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Screened Bottom Board

Convert a standard bottom board into a screened bottom board assembly to monitor and/or reduce varroa mite population levels.

Materials & supplies needed, per screened bottom board:

ItemQuantityDescription
11# 8 mesh hardware cloth or stainless mesh 8 x 8 0.028″ – size 16½” x 19¾” (For large quantities, Gerald Daniel Worldwide supplies stainless steel #8 100ft rolls)
22wooden frame pieces – 19¼” x ⅞” x ¾” each
32wooden frame pieces – 19¼” x ½” x ¾” each
411 wooden frame piece – 16⅝” x ⅞” x ¾”
511 wooden frame piece – 16⅝” x ½” x ¾”
61Rear opening block, used to seal the area at the back, beneath the screened board – 1 wooden piece sized 14 ⅞” x 1¼” x ¾”, bevel top edge 10°(will fit the width of most standard bottom boards, it should also fit snuggly from top to bottom)
71 ¼” galvanized nails
85/16″ staples
92″ galvanized nails

Approximately 5 feet of 1″ x 2″ pine (or 1⅝” x ¾”) is required to complete the construction of one screened bottom board. It is suggested that the 19¼” (#2, #3) and 16⅝”(#4, #5) pieces be cut to length first and then rip/cut those pieces to the proper widths. A piece of masonite, 18″ x 14⅝” x ⅛” (or to fit the bottom board you have) can be used as a tray below the screen so that it can be removed and cleaned.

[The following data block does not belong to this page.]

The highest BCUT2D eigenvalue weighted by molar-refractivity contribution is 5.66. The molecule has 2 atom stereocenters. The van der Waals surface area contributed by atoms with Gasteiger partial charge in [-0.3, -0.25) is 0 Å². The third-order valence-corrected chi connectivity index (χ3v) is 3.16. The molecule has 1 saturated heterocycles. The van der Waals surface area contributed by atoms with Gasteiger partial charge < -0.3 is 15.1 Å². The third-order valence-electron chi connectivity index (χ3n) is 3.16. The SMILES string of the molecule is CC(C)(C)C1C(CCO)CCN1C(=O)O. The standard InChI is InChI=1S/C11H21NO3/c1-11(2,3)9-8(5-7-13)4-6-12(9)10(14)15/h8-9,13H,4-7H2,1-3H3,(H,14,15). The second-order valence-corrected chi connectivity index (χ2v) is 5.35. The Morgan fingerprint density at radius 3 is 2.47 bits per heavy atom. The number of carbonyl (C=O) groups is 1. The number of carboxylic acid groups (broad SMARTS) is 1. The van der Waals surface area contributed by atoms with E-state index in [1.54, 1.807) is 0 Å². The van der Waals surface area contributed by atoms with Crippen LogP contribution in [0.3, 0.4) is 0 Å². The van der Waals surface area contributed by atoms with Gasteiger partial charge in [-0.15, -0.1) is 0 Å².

The standard bottom board will need to be reversed end to end so that the usual “entrance” is now at the rear of the hive. The screened bottom board will sit on top of the reversed standard bottom board, with the bees entering at the front of the assembly. Cutting the standard bottom board to 20″ in length is recommended so that it is flush with the brood chamber. This prevents water from accumulating in the hive and extends the lifespan of the bottom board (see Bottom Board design).

Assembly:

Predrill and countersink holes into the ⅞” x 16 ⅝” end piece (#4). Then fasten the ⅞” x 16⅝” to the 2 side- ⅞” x 19¼” (#2) with 2” screws (Fig 1,2). Next set up a plywood jig to keep the ⅞” frame square while attaching the screen. Staple on screen, squaring two sides and pulling tight on the third side. After fastening the screen, place the ½” frame pieces (#3, #5) on screen in opposite orientation of the ⅞” frame and fasten with to the ⅞” frame with 1 ¼” staples (Fig. 2). Use two staples at the overlapping end joint. The completed screened bottom board can be dipped in hot wax to extend the lifespan.

Design and plans compliments of Paul Kelly and The University of Guelph